What is RODAM follow-up  
(Pros-RODAM) study?

Hypertension is the single most important modifiable risk factor for cardiovascular disease. People of African descent especially those in the diaspora have been disproportionately affected and this appears to be a major contributor to the the high prevalence of cardiovascular complications such as stroke, and end stage renal failure observed in these populations. Unfortunately, for so long, the underlying reasons for the increased risk of hypertension still remain a mystery. The lack of understanding of the underlying determinants is hindering policy makers’ and clinical efforts in addressing the problem head on. 

Between 2019-2021, all participants previously examined in RODAM baseline in Amsterdam, rural and urban Ghana, have been approached to participate in follow-up data collection. In this way, the RODAM study tries to detect over-time changes in health. This information ultimately provides sound grounds for targeted prevention and treatment strategies for cardiovascular diseases and its risk factors, such as hypertension, among African populations.

With the start of the follow-up data collection, the RODAM study has been turned into a prospective cohort study, and is a unique transcontinental project.

Aim & Objectives

The overall aim of this follow-up RODAM study is to identify key changes in environmental exposures and epigenetic modifications driving the high burden of hypertension among migrants. To meet this challenge, we have established a novel prospective cohort study of homogeneous sub-Saharan African migrant group (Ghanaians) living in Europe (The Netherlands) who are compared both to their counterparts who did not migrate and who still live in rural and urban Ghana and to the European Dutch host population.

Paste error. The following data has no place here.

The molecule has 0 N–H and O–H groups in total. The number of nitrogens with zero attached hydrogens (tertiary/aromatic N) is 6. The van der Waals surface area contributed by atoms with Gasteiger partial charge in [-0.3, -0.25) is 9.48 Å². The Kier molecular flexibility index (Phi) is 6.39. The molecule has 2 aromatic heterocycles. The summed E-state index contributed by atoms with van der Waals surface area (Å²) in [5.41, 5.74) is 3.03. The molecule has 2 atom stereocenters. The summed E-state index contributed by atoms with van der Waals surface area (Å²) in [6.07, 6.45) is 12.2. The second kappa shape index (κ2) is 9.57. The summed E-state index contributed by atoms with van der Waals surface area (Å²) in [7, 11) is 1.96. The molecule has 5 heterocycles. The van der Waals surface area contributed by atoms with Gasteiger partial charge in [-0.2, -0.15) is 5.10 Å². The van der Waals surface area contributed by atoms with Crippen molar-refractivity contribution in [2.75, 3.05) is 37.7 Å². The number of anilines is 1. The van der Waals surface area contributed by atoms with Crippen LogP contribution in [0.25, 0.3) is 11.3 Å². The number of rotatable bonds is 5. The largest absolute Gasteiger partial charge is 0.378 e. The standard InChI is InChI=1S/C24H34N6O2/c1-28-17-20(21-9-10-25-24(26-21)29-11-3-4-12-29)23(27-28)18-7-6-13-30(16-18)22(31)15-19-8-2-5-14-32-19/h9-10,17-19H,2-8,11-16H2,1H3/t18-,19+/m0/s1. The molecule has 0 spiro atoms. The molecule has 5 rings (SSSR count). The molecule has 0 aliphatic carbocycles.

With this novel transcontinental prospective cohort, our key objectives are:
To identify environmental factors and epigenetic modifications associated with hypertension prevalence in sub-Saharan African subjects;
To assess the causality of these associations using longitudinal data on changes in epigenetic and environmental factors and hypertension incidence;
To assess the influence of (change in) environmental factors to changes in epigenetic modifications;
To assess the contribution of epigenetic modifications, together with environmental factors, to differences in hypertension risk
between migrant and non-migrants (i.e. Europeans and sub-Saharan African  compatriots living in Africa);
To use findings to inform targeted prevention, and to provide basis for improving hypertension diagnosis and treatment.

Beside these key objectives, the team will also study several health outcomes including cardiovascular diseases and other cardiometabolic diseases such as diabetes dyslipidemia, chronic kidney disease and their determinants.
The RODAM study was supported by the European Commission under the Framework Programme (Grant Number: 278901), 
 the European Research Council (Grant Number: 772244) and the Amsterdam UMC.